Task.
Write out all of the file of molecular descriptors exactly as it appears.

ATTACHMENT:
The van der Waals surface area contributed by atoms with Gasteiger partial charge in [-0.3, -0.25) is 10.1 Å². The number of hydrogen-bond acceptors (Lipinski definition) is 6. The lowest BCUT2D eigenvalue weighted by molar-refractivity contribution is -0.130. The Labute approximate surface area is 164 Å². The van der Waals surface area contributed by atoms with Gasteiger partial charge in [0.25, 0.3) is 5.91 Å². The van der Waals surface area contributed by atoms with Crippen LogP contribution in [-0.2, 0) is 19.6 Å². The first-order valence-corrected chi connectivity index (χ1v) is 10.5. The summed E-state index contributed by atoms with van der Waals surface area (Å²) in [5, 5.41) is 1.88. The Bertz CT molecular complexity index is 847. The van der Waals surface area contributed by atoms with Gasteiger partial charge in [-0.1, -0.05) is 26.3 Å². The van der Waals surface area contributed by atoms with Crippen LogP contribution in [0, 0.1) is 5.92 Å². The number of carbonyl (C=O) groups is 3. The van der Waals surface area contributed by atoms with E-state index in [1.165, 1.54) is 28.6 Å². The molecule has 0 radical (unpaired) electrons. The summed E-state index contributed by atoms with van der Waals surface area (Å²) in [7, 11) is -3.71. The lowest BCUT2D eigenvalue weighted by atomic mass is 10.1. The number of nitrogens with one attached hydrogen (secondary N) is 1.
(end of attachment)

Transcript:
The van der Waals surface area contributed by atoms with Gasteiger partial charge in [-0.3, -0.25) is 10.1 Å². The number of hydrogen-bond acceptors (Lipinski definition) is 6. The lowest BCUT2D eigenvalue weighted by molar-refractivity contribution is -0.130. The Labute approximate surface area is 164 Å². The van der Waals surface area contributed by atoms with Gasteiger partial charge in [0.25, 0.3) is 5.91 Å². The van der Waals surface area contributed by atoms with Crippen LogP contribution in [-0.2, 0) is 19.6 Å². The first-order valence-corrected chi connectivity index (χ1v) is 10.5. The summed E-state index contributed by atoms with van der Waals surface area (Å²) in [5, 5.41) is 1.88. The Bertz CT molecular complexity index is 847. The van der Waals surface area contributed by atoms with Gasteiger partial charge in [-0.1, -0.05) is 26.3 Å². The van der Waals surface area contributed by atoms with Crippen LogP contribution in [0, 0.1) is 5.92 Å². The number of carbonyl (C=O) groups is 3. The van der Waals surface area contributed by atoms with E-state index in [1.165, 1.54) is 28.6 Å². The molecule has 0 radical (unpaired) electrons. The summed E-state index contributed by atoms with van der Waals surface area (Å²) in [7, 11) is -3.71. The lowest BCUT2D eigenvalue weighted by atomic mass is 10.1. The number of nitrogens with one attached hydrogen (secondary N) is 1.